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And if you go on to compose that composition with another basic transformation, well, both of those transformations have the form π taking π§ to ππ§ plus π.
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So their composition will also have this form, and so on.
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However many basic transformations you can pose with, you still end up with something of this form, π taking π§ to ππ§ plus π.
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The transformation taking π§ to π§ squared is not of this form and so canβt be thought of as a composition of basic transformations.
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Letβs finish by applying some of the techniques that weβve learnt to this transformation taking π§ to π§ squared.
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Weβll see if we can gain any insight into what the transformation does to the complex plane and hence what the complex function does to complex numbers.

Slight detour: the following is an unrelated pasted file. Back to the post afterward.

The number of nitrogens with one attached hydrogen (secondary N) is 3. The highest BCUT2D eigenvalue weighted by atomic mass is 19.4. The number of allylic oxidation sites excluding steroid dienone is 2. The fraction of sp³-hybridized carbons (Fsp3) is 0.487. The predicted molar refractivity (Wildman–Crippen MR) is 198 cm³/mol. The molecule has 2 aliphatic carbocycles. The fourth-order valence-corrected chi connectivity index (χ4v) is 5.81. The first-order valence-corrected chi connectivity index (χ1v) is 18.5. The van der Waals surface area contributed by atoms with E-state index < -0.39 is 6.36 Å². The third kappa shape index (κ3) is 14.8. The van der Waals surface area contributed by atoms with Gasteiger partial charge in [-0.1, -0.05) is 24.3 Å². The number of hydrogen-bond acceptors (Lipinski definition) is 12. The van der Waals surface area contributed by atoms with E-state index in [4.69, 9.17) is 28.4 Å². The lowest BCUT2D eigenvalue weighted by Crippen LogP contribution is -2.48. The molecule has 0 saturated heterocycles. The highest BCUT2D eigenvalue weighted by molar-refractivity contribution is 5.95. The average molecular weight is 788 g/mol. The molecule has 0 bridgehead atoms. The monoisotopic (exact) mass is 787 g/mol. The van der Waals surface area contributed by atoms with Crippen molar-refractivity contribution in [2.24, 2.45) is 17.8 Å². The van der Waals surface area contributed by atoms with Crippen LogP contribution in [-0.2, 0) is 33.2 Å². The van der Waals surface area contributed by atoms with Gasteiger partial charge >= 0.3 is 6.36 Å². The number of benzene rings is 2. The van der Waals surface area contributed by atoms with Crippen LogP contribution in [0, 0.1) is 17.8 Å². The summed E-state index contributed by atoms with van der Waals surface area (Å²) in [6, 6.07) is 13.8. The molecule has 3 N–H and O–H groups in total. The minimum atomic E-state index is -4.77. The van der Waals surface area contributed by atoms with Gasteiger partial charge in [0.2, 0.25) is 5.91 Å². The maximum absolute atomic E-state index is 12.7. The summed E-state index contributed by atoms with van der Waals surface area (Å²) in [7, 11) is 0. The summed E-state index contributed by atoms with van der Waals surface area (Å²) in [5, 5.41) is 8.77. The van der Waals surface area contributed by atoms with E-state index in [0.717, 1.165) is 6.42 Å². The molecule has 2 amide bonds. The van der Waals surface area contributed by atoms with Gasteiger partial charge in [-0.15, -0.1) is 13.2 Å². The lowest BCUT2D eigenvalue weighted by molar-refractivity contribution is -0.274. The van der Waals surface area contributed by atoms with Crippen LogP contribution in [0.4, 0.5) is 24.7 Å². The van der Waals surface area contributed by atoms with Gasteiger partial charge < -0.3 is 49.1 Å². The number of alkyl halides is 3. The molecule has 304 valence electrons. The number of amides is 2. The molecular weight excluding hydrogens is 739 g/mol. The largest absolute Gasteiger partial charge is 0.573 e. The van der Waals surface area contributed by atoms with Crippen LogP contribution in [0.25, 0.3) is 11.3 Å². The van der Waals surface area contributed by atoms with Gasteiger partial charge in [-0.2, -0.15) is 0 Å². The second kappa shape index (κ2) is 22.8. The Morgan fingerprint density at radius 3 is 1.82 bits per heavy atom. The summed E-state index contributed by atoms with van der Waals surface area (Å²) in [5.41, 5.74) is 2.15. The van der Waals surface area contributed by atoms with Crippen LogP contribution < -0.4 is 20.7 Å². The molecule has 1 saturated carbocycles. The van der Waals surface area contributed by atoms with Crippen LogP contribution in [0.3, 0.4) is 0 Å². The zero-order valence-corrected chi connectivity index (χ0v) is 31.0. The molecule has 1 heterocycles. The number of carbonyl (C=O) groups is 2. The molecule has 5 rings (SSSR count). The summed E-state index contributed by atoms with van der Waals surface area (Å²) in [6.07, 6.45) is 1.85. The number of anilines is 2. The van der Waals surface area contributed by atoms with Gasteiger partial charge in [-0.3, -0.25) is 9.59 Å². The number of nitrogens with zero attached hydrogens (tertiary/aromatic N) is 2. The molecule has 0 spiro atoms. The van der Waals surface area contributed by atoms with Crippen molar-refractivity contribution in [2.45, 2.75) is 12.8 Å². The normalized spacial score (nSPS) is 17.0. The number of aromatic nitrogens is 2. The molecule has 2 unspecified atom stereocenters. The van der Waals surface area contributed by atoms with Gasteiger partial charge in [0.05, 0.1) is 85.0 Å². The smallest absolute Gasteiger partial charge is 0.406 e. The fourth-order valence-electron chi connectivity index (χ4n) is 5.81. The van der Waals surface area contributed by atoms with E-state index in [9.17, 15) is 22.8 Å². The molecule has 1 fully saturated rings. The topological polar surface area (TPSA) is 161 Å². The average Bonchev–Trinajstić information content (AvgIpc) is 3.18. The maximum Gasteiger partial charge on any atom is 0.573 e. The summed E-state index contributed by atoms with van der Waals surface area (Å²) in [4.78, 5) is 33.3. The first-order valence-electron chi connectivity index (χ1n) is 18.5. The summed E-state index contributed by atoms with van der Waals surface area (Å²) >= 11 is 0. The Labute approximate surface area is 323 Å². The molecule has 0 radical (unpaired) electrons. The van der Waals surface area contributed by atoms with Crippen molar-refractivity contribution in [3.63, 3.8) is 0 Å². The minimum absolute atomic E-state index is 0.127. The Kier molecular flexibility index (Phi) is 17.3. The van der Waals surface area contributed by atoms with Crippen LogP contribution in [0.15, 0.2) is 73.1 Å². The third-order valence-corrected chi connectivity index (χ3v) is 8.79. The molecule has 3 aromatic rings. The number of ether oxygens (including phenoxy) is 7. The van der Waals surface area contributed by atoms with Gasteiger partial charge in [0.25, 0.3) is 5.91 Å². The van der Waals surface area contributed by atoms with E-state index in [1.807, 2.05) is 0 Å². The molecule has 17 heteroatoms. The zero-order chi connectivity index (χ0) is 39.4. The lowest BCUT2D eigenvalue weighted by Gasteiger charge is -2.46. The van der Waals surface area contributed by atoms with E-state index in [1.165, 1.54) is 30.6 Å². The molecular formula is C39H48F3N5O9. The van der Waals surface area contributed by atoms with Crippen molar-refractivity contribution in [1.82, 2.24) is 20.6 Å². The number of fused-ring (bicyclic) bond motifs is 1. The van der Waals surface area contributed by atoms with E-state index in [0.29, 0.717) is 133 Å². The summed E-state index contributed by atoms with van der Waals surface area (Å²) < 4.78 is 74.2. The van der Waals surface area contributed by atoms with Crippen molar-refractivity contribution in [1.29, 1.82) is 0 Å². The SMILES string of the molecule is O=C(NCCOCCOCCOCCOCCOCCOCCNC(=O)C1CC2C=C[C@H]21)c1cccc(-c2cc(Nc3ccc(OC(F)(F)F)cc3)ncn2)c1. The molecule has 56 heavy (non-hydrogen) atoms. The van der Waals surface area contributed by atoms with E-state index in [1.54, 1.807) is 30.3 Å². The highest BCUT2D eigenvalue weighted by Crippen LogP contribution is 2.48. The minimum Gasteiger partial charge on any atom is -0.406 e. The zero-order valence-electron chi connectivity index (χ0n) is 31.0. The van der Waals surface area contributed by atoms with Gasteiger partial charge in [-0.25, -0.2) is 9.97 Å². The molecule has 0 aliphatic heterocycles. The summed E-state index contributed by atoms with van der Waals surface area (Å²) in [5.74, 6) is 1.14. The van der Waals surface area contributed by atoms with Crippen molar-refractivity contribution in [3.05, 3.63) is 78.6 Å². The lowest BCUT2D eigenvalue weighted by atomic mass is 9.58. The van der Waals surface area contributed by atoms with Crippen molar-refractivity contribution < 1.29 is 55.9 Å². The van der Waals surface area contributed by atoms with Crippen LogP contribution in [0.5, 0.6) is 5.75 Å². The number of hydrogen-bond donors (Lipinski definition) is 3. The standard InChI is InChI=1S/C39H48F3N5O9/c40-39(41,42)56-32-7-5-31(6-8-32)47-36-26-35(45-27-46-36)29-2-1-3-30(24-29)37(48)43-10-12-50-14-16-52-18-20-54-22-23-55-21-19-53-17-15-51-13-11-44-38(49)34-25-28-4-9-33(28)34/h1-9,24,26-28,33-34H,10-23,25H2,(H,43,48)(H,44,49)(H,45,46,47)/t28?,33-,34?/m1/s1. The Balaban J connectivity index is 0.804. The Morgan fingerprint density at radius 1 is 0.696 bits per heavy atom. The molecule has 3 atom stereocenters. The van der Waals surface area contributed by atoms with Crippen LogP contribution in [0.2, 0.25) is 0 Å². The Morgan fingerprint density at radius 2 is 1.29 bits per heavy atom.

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Find Cartesian equations for the images of the following loci under the transformation π taking π§ to π§ squared.
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Part a) The modulus of π§ equals two.
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Part b) The real part of π§ equals one.
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And part c) The imaginary part of π§ equals one.
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The first thing we do is draw our π§- and π€-planes.
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Now we can see that the locus, the modulus, of π§ equals two.
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This is a circle with centre at the origin and radius two on the π§-plane.
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But what is it on the π€-plane?
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Well, π€ is π§ squared.
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So π§ is the square root of π€.
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And so the locus becomes the modulus of the square root of π€ equals two.
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But weβd like the modulus of π€ on the left-hand side.
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So we square both sides using the fact that the product of moduli is the modulus of the product, to find that the modulus of π€ is two squared, which is four.
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So the effect of this transformation on this circle centred at the origin is two its square root radius.
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But remember, weβre looking for Cartesian equations.